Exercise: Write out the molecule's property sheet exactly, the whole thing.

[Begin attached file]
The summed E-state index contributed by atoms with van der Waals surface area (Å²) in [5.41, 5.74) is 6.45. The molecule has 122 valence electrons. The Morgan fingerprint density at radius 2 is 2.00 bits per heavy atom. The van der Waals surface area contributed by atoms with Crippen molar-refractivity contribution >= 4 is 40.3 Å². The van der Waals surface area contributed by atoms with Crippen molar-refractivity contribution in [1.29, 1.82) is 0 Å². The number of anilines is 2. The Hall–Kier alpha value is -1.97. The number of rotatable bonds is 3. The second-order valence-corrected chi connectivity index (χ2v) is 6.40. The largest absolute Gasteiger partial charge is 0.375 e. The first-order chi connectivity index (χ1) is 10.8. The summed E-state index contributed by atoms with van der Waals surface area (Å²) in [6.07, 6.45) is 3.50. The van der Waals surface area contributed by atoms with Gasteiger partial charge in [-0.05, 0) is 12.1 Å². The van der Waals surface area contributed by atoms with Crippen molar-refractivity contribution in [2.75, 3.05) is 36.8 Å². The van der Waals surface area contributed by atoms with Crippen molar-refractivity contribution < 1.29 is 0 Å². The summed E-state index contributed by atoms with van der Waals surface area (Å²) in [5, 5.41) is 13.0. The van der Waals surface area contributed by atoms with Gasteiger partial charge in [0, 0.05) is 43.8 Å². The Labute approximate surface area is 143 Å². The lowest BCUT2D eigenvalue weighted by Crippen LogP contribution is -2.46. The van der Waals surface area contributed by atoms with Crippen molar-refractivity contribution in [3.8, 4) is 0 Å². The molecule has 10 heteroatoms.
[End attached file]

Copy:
The summed E-state index contributed by atoms with van der Waals surface area (Å²) in [5.41, 5.74) is 6.45. The molecule has 122 valence electrons. The Morgan fingerprint density at radius 2 is 2.00 bits per heavy atom. The van der Waals surface area contributed by atoms with Crippen molar-refractivity contribution >= 4 is 40.3 Å². The van der Waals surface area contributed by atoms with Crippen molar-refractivity contribution in [1.29, 1.82) is 0 Å². The number of anilines is 2. The Hall–Kier alpha value is -1.97. The number of rotatable bonds is 3. The second-order valence-corrected chi connectivity index (χ2v) is 6.40. The largest absolute Gasteiger partial charge is 0.375 e. The first-order chi connectivity index (χ1) is 10.8. The summed E-state index contributed by atoms with van der Waals surface area (Å²) in [6.07, 6.45) is 3.50. The van der Waals surface area contributed by atoms with Gasteiger partial charge in [-0.05, 0) is 12.1 Å². The van der Waals surface area contributed by atoms with Crippen molar-refractivity contribution in [2.75, 3.05) is 36.8 Å². The van der Waals surface area contributed by atoms with Crippen molar-refractivity contribution < 1.29 is 0 Å². The summed E-state index contributed by atoms with van der Waals surface area (Å²) in [5, 5.41) is 13.0. The van der Waals surface area contributed by atoms with Gasteiger partial charge in [0, 0.05) is 43.8 Å². The Labute approximate surface area is 143 Å². The lowest BCUT2D eigenvalue weighted by Crippen LogP contribution is -2.46. The van der Waals surface area contributed by atoms with Crippen molar-refractivity contribution in [3.8, 4) is 0 Å². The molecule has 10 heteroatoms.